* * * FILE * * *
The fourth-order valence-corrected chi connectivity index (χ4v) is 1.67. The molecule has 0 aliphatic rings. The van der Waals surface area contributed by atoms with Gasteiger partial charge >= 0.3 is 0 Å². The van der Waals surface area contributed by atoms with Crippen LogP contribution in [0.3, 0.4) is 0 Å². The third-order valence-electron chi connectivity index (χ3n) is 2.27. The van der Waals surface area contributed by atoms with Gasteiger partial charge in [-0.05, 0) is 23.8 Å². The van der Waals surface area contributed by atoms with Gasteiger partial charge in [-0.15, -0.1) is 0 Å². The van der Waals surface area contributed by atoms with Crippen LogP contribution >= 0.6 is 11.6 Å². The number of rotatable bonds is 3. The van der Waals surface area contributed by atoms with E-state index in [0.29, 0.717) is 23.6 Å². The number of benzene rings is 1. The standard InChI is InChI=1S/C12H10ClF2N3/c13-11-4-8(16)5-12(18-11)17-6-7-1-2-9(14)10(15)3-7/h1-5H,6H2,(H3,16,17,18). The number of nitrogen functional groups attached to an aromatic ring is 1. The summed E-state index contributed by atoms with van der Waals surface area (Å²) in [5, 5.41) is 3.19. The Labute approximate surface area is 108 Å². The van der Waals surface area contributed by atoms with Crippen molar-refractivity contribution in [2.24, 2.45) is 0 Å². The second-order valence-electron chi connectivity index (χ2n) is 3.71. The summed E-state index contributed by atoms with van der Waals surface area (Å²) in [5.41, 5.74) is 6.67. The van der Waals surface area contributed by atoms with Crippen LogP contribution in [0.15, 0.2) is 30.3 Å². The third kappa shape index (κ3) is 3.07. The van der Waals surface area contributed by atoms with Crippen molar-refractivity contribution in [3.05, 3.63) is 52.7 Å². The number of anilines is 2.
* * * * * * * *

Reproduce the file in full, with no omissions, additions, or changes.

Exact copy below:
The fourth-order valence-corrected chi connectivity index (χ4v) is 1.67. The molecule has 0 aliphatic rings. The van der Waals surface area contributed by atoms with Gasteiger partial charge >= 0.3 is 0 Å². The van der Waals surface area contributed by atoms with Crippen LogP contribution in [0.3, 0.4) is 0 Å². The third-order valence-electron chi connectivity index (χ3n) is 2.27. The van der Waals surface area contributed by atoms with Gasteiger partial charge in [-0.05, 0) is 23.8 Å². The van der Waals surface area contributed by atoms with Gasteiger partial charge in [-0.15, -0.1) is 0 Å². The van der Waals surface area contributed by atoms with Crippen LogP contribution >= 0.6 is 11.6 Å². The number of rotatable bonds is 3. The van der Waals surface area contributed by atoms with E-state index in [0.29, 0.717) is 23.6 Å². The number of benzene rings is 1. The standard InChI is InChI=1S/C12H10ClF2N3/c13-11-4-8(16)5-12(18-11)17-6-7-1-2-9(14)10(15)3-7/h1-5H,6H2,(H3,16,17,18). The number of nitrogen functional groups attached to an aromatic ring is 1. The summed E-state index contributed by atoms with van der Waals surface area (Å²) in [5, 5.41) is 3.19. The Labute approximate surface area is 108 Å². The van der Waals surface area contributed by atoms with Crippen molar-refractivity contribution in [2.24, 2.45) is 0 Å². The second-order valence-electron chi connectivity index (χ2n) is 3.71. The summed E-state index contributed by atoms with van der Waals surface area (Å²) in [5.41, 5.74) is 6.67. The van der Waals surface area contributed by atoms with Crippen LogP contribution in [0.15, 0.2) is 30.3 Å². The third kappa shape index (κ3) is 3.07. The van der Waals surface area contributed by atoms with Crippen molar-refractivity contribution in [3.05, 3.63) is 52.7 Å². The number of anilines is 2.